Archive for December, 2011

Track Premiere: Prince Rama, “Golden Silence (Mater Suspiria Vision Remix)”

Thursday, December 29th, 2011

Tonight is the night. In just a few short hours several of your more adventurous mortal cohorts will descend upon your living space for a seance that will lead into a paranormal, polysexual orgy. In addition to the living participants, you are hoping to summon up guests such as H.P. Lovecraft, Anne Boleyn, James Dean, or whoever else may feel like reaching across the realms for some inner and outer body fun. All of the pieces seem to be in place, when you suddenly realize you have no clue what music to play! It just so happens that this new Mater Suspiria Vision remix of Prince Rama beams in from the cyber realm right in time.

When I saw that Mater Suspiria Vision had done a remix of the anthemic “Golden Silence”, off of Prince Rama’s phenomenal Trust Now LP, I couldn’t help but think of how Spin’s Jessica Hopper once referred to the Larson sisters as “the real sound of witch house.” The track is dramatically stretched here, and given the real dark wave treatment. It comes complete with warbled, slowed down voices, moans of ecstasy, harsh phone rings, bird sounds, and an ominous pulse. If it weren’t for the mantric chorus, it might not be so easily connected with the original track. However, as deconstructed as this is, it still captures the spirit of focus and ritual that is associated with Prince Rama. Listen to it often enough, and you are bound to summon the sort of spirit that will haunt you from your head to your loins.

Prince Rama, “Golden Silence (Mater Suspiria Vision Remix)”

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Words: Samantha Cornwell

Sightings: Julia Holter, “Sea Called Me Home” Video

Wednesday, December 21st, 2011


Video directed by Jose Wolf

I sort of love this clip for Julia Holter‘s “Sea Called Me Home.” Perhaps an intricate, artistic statement exists between the short video and the simple, fuzzed-out ballad it represents, but that isn’t why I enjoy it so much. For me, it beautifully represents the way I feel when I listen to Holter’s music — grabbing me by the brain and sending me somewhere else entirely. Just like her character in this clip, you may find yourself staring out at nothing in particular with intense focus. Or, maybe you walk around aimlessly. Perhaps you find a bench and sit down, but then some jarring key, or swirl of haze snaps you back to your feet. The experience can be a bit intense sometimes, but “Sea Called Me Home” — along with its video accompaniment — is pretty, warm and calming.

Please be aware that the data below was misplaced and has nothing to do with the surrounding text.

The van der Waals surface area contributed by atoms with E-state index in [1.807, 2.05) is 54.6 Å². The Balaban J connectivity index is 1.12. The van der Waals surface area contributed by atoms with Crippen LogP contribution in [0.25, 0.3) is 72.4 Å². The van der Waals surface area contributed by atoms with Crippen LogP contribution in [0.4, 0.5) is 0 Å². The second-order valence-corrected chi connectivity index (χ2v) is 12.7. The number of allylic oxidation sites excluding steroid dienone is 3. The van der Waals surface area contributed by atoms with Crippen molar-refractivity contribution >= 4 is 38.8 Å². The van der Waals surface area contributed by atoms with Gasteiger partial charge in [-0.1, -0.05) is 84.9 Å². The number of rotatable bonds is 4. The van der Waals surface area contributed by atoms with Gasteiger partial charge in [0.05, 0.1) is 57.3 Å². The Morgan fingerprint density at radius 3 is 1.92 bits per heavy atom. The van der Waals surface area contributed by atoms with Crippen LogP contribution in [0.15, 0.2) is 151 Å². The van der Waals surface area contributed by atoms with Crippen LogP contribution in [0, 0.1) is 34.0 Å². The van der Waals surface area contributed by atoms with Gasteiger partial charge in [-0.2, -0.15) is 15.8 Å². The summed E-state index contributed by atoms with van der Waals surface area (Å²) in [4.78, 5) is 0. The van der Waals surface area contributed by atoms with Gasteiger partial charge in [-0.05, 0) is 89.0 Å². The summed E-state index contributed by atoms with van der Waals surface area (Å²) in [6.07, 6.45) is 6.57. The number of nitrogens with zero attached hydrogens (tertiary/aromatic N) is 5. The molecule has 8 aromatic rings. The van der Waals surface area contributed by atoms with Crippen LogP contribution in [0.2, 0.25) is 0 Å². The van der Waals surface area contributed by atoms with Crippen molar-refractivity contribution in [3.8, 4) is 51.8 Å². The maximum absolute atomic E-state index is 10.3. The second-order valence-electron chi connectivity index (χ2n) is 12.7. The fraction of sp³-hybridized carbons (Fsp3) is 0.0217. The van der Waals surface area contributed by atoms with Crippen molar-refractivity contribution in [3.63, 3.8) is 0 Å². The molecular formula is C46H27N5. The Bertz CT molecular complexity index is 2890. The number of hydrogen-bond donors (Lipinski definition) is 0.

Words: Marc Picciolo

This track can be found on Holter’s NNA Tapes release, Live Recordings. Order the cassette here.

Sighting: Lantern x Dirty Beaches “Going Out West (Tom Waits Cover)”

Tuesday, December 20th, 2011


Last Spring, friend bands Lantern and Dirty Beaches played at show together at Glasslands. Dirty Beaches has been cropping up on some of the more forward-thinking Best Ofs at the end of the year for Alex Zhang Hungtai dour 2011 breakthrough Badlands, and I covered Lantern’s recent 7” release a few months back right here on Visitation Rites. Fans of either may be surprised to hear the results. The entire thing is now up for free streaming on Bandcamp, and the concluding track “Going Out West,” a cover pulled from Tom Waits’ seminal 1992 album Bone Machine, gives a good idea of the spooked, yelping sound that Lantern and Dirty Beaches conjure together. Although the collaboration is decidedly singular in its focus (the lengthy, improvised introductory track notwithstanding), it’s an inspired melding of Lantern’s guttural garage-rock appeal and Dirty Beaches’ brittle, Suicide-aping, disfigured anthems.

Lantern x Dirty Beaches “Going Out West” (Tom Waits)

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Words: Max Burke

Sightings: Steve Kenney, Live Lex LP

Monday, December 19th, 2011

As a chronic ruminator, I hear Steve Kenney’s Live Lex as an aural translation of my most hopeless anxiety terrors. But while I’m psychologically doomed to spin myself into the ground, Kenney drags himself on through the sonic bile of his own creation — bile which seems to grow deeper and more viscous with each step. On this reissue of live documentation dating back to a 2006 performance in Lexington, KY, he can stand it for just under thirty minutes. However, within that half hour, Kenney’s craft never feels repetitive, and though his tools are few (Pro-One and RE-301), his music never feels limited by this. Instead, it takes a decidedly human turn as his sharp improvisational instincts are broadcast unmarred by an exhaustive effects chain.